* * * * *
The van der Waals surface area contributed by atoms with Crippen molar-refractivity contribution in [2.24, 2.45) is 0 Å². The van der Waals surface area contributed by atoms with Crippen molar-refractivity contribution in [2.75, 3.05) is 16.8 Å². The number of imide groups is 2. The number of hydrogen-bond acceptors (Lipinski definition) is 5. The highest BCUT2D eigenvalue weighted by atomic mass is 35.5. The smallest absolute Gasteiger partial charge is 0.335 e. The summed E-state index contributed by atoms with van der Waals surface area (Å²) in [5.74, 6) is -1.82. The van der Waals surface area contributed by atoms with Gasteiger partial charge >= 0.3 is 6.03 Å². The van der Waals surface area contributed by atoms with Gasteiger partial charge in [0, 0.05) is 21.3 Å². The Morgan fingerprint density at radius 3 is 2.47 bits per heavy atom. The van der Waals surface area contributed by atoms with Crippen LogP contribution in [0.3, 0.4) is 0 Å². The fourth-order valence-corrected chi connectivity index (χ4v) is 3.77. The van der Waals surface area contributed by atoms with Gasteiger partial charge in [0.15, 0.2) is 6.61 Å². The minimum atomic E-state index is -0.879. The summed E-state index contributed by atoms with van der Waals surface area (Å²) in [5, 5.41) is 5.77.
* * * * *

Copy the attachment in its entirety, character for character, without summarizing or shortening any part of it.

The van der Waals surface area contributed by atoms with Crippen molar-refractivity contribution in [2.24, 2.45) is 0 Å². The van der Waals surface area contributed by atoms with Crippen molar-refractivity contribution in [2.75, 3.05) is 16.8 Å². The number of imide groups is 2. The number of hydrogen-bond acceptors (Lipinski definition) is 5. The highest BCUT2D eigenvalue weighted by atomic mass is 35.5. The smallest absolute Gasteiger partial charge is 0.335 e. The summed E-state index contributed by atoms with van der Waals surface area (Å²) in [5.74, 6) is -1.82. The van der Waals surface area contributed by atoms with Gasteiger partial charge >= 0.3 is 6.03 Å². The van der Waals surface area contributed by atoms with Gasteiger partial charge in [0, 0.05) is 21.3 Å². The Morgan fingerprint density at radius 3 is 2.47 bits per heavy atom. The van der Waals surface area contributed by atoms with Crippen LogP contribution in [0.3, 0.4) is 0 Å². The fourth-order valence-corrected chi connectivity index (χ4v) is 3.77. The van der Waals surface area contributed by atoms with Gasteiger partial charge in [0.15, 0.2) is 6.61 Å². The minimum atomic E-state index is -0.879. The summed E-state index contributed by atoms with van der Waals surface area (Å²) in [5, 5.41) is 5.77.